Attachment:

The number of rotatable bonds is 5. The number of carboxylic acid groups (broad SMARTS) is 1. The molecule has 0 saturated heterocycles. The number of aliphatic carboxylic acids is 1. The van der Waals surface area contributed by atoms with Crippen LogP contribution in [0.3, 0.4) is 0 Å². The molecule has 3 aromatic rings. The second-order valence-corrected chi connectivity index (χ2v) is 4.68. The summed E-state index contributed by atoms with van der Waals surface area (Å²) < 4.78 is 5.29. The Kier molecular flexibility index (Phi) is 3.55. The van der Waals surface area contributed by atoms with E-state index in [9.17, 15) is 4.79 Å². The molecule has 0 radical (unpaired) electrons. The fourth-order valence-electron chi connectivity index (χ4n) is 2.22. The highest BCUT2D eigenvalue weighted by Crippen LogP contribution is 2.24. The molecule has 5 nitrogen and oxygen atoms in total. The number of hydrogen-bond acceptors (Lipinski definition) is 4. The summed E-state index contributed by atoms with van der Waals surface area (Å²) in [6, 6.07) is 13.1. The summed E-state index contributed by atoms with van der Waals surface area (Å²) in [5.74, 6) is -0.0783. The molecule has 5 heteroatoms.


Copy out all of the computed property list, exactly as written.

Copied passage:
The number of rotatable bonds is 5. The number of carboxylic acid groups (broad SMARTS) is 1. The molecule has 0 saturated heterocycles. The number of aliphatic carboxylic acids is 1. The van der Waals surface area contributed by atoms with Crippen LogP contribution in [0.3, 0.4) is 0 Å². The molecule has 3 aromatic rings. The second-order valence-corrected chi connectivity index (χ2v) is 4.68. The summed E-state index contributed by atoms with van der Waals surface area (Å²) < 4.78 is 5.29. The Kier molecular flexibility index (Phi) is 3.55. The van der Waals surface area contributed by atoms with E-state index in [9.17, 15) is 4.79 Å². The molecule has 0 radical (unpaired) electrons. The fourth-order valence-electron chi connectivity index (χ4n) is 2.22. The highest BCUT2D eigenvalue weighted by Crippen LogP contribution is 2.24. The molecule has 5 nitrogen and oxygen atoms in total. The number of hydrogen-bond acceptors (Lipinski definition) is 4. The summed E-state index contributed by atoms with van der Waals surface area (Å²) in [6, 6.07) is 13.1. The summed E-state index contributed by atoms with van der Waals surface area (Å²) in [5.74, 6) is -0.0783. The molecule has 5 heteroatoms.